"Spillett has absorbed the master's saxophone style to an uncanny degree" JACK MASSARIK, THE EVENING STANDARD

"It is a joy to discover Simon Spillett. He is to Bebop what Harry Allen and Scott Hamilton are to Mainstream" STEVE VOCE, JAZZ JOURNAL

"I have heard no-one in years who compares to tenorist Simon Spillett, a miraculous player" JOHN MARTIN, THE JAZZ RAG

"To say that he's one of Britain's finest musicians, writers and composers is almost an understatement" PETERBOROUGH JAZZ CLUB REVIEW OF SIMON'S QUARTET

Simon Spillett - Tenor Saxophonist, Writer and Composer

Described in "Jazz Review" magazine as " a formidable musician and composer playing and writing in an uncompromising hard bop style", Simon Spillett was born in Buckinghamshire in 1974 and played several instruments before settling upon the tenor saxophone in his late teens. He began his jazz apprenticeship virtually straight away, "sitting in" at various local venues with musicians such as DICK MORRISSEY and SPIKE ROBINSON before spending two and a half years studying with the legendary British jazz saxophonist and clarinettist VIC ASH.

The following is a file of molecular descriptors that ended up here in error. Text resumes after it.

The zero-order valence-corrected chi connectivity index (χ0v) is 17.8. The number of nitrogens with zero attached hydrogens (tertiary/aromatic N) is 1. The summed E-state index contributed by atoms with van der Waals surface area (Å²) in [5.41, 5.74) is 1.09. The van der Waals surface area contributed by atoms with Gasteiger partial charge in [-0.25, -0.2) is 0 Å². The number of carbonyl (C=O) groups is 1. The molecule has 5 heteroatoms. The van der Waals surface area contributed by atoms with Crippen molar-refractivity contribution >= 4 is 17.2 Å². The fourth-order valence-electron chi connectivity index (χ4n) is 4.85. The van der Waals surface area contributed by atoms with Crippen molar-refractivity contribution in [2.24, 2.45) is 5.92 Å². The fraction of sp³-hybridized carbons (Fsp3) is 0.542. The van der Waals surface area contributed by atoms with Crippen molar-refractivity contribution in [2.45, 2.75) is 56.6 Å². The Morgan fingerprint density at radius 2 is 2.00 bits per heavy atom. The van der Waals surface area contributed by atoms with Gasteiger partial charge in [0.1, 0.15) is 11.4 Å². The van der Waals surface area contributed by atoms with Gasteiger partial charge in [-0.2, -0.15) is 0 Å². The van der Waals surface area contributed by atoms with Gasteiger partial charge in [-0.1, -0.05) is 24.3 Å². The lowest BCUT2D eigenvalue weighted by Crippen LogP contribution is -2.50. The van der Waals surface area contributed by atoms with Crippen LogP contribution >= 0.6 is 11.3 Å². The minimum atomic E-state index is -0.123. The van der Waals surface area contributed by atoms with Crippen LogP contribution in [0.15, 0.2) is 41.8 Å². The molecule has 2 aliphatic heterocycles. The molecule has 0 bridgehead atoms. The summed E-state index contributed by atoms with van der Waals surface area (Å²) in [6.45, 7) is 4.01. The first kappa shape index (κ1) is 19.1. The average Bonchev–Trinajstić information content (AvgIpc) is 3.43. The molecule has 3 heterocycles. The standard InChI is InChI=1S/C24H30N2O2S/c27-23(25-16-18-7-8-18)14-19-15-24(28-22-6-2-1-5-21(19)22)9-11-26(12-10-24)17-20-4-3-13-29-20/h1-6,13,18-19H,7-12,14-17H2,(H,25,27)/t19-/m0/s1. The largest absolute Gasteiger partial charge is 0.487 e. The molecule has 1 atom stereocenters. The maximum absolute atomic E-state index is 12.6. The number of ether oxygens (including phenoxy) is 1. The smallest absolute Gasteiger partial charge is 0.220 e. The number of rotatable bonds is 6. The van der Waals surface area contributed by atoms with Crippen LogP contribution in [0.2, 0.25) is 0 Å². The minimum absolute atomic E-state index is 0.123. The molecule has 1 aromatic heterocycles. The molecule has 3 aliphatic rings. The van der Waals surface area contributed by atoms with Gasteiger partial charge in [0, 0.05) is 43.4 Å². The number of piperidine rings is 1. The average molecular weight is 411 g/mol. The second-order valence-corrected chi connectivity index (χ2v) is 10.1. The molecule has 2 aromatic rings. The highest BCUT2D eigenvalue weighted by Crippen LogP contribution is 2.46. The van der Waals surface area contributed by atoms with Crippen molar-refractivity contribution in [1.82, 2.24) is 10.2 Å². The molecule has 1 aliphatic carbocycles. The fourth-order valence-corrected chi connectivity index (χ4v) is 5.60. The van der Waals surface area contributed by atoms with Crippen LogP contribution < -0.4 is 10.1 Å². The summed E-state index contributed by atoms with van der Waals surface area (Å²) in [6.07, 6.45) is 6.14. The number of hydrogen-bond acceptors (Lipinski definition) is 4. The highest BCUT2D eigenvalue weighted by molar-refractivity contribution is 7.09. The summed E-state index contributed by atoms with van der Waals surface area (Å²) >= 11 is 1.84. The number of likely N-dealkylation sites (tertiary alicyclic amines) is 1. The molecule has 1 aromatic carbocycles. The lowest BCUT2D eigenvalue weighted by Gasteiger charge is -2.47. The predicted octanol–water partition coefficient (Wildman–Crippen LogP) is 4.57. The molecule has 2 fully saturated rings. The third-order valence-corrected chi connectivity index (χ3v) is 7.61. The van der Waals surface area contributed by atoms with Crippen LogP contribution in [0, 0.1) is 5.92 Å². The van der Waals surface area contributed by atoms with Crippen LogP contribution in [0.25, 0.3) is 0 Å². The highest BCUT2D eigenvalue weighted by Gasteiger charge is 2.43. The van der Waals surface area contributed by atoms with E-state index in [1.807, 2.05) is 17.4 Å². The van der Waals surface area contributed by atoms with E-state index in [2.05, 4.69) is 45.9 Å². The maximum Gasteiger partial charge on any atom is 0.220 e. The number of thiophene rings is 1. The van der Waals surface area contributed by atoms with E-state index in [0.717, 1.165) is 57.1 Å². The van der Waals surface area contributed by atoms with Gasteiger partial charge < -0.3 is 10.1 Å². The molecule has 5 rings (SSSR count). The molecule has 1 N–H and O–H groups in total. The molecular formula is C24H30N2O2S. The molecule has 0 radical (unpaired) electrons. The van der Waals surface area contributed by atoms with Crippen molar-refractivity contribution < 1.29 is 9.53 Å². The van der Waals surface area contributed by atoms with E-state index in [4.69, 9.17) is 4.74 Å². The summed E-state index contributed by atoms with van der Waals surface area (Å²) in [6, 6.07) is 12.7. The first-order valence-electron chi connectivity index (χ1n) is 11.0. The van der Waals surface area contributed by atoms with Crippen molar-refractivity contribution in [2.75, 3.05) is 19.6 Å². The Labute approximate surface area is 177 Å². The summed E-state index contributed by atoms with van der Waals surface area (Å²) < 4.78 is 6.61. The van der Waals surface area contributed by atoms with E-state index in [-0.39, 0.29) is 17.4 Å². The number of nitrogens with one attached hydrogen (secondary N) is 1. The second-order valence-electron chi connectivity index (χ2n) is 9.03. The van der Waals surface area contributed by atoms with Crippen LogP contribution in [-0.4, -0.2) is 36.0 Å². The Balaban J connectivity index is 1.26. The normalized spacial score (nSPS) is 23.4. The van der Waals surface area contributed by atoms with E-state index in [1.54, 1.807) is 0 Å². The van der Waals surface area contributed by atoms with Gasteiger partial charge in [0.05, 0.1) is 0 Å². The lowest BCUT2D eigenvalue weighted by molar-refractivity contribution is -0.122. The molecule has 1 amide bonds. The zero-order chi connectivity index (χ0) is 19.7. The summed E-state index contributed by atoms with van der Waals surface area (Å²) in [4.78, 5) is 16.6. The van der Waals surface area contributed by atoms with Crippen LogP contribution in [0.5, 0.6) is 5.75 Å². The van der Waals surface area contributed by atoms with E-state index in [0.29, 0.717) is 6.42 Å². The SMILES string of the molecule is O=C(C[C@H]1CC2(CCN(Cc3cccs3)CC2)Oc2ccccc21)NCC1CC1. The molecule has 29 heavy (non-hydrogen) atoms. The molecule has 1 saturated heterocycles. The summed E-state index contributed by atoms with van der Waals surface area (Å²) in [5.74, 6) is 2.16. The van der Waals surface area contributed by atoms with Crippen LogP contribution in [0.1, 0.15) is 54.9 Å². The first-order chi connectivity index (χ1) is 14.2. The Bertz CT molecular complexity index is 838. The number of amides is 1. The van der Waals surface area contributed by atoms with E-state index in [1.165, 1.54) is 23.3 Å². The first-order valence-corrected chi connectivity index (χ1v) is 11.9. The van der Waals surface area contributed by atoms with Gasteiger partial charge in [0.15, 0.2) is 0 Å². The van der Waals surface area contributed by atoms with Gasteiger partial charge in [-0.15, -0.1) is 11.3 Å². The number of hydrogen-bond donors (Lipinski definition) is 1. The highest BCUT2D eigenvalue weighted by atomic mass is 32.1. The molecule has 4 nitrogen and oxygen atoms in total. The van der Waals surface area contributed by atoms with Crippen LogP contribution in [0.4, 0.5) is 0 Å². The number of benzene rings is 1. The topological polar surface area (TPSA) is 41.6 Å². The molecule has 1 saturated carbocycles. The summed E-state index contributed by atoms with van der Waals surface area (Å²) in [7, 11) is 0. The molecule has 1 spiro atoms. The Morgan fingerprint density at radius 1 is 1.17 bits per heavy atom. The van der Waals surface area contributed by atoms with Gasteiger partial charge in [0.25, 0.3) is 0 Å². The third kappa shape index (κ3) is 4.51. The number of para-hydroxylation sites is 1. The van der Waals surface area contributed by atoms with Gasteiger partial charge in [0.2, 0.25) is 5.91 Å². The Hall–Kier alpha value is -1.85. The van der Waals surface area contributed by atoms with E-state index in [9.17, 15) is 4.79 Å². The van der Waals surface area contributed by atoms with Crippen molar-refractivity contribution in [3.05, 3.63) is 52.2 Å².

Simon turned to music as a profession in 1996 aged 21 and has since led his own groups, from duos to larger units, and has performed as such venues as RONNIE SCOTT'S (Birmingham), THE 606 CLUB, THE BULLS HEAD (Barnes), SMOLLENSKYS, THE 100 CLUB and THE JAZZ CAFE in London.

For any saxophonists who've hit this page, Simon's set-up is as follows;
SELMER MK 7 Tenor Saxophone
OTTO LINK "9" Metal Super Tone Master Mouthpiece (I sometimes use an Ebonite Berg Larsen 130/3 M)
RICO Jazz Select 2 Soft Filed Reeds